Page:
Starting guide to yoga

Starting guide to yoga

One of the biggest hurdles to starting yoga is figuring out what kind of yoga you want to do. It’s confusing because there are quite a wide variety of options available and than a numerous amount of variations on these options. The class of teacher A might be completely different to the same class given by teacher B. Ah. Oh.

When I started yoga about 15 years ago, I remember I was more or less able to choose between Hatha classes and Power or Ashtanga. My first class in Thailand was everything but a success (let’s say there was a lot of sighing on very smelly yogamats) but I got hooked when I tried the Ashtanga class by Johan Noorloos, and after a year or 2 found more deepening in a more ‘simple’ and down to earth Hatha class. What you like today, might be different to what you like tomorrow.

As a quick guide I have made a short list of the main yogatypes that most yogatypes relate to in one way or another. Just ask the studio what class they would advice if they offer different classes as the name might be the biggest difference. And of course there are differences but these are so subtle that you won’t notice as a beginner.

Hatha yoga. You can keep your shirt on because you probably won’t sweat. Easy and best practice to start with as you will learn the basic poses. Might contain a big deal of meditation and breathing exercises (prayanama).

Vinyasa yoga. Also referred to as flow yoga as it connects the movements to the breath. Core vinyasa is a class that focuses on the core. Slow vinyasa I would say could be similar to Hatha and Vinyasa flow might be similar to power. Many variations exist. Don’t be fooled by all these names… Just try and pick your favourite.

Asthanga. Ashtanga is a fast-paced, intense, flowing style of yoga and always follows the same series of poses. This practice is very physically demanding. Very challenging but after a while a bit boring (because of these same sequences).

Power yoga. The name explains. This is yoga for fitgirls. Be prepared to sweat a lot. Based on Asthanga yoga but always different sequences depending on the teacher.  Poweryoga is also similar to vinyasa flow.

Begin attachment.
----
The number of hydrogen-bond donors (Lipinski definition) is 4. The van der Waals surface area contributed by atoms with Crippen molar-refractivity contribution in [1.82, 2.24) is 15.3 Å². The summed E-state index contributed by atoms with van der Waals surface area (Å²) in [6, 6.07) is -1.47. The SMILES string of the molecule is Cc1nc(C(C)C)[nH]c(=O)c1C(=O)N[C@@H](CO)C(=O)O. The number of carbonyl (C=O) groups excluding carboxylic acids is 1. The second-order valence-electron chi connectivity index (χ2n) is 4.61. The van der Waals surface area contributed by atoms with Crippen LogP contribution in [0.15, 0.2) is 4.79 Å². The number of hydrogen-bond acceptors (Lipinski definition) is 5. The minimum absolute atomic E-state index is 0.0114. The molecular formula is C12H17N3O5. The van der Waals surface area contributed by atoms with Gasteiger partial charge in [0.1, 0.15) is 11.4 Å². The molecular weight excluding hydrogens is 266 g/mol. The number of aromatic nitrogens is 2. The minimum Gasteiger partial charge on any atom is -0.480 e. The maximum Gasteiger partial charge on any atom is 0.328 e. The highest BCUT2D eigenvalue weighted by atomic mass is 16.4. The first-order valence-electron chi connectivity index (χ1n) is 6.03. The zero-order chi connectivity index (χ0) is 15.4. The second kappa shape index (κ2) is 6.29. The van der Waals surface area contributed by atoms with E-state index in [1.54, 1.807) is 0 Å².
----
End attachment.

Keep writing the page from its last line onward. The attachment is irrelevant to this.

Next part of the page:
Hot yoga. Yoga in a heated room. Can be anything (hatha / vinyasa whatever) but since the room is heated you’ll definitely sweat.

Bikram yoga. Is hot yoga but like Asthanga follows a similar sequence of postures all the time.

Yin yoga/restorative yoga. Not completely the same, but both classes known for postures that you have to keep for minutes! Which sounds easy, but is extremely challenging. We think Yin yoga is a great addition to vinyasa styles.

Kundalini. Yoga for hard core yogi’s with focus on the breath in conjunction with physical movements. Personally not my cup of tea and not much on offer anyways.

Now again. So many more variations exist but a dog head down is a dog head down. Some classes focus a lot on meditation and breathing exercises, some don’t. Some classes focus on alignment, some classes on slow or fast pacing. All I can say is just try!! Go to as many classes as possible and see which one you like. Another good idea would be to taking a beginners course or to going on a yoga holiday to learn the basics fast. That will make you get more out of the classes and enjoy them better. If you don’t have many options in the neighbourhood, try online yoga e.g. www.ekhartyoga.com. Be creative and enjoy your nose to chin :-)!

 

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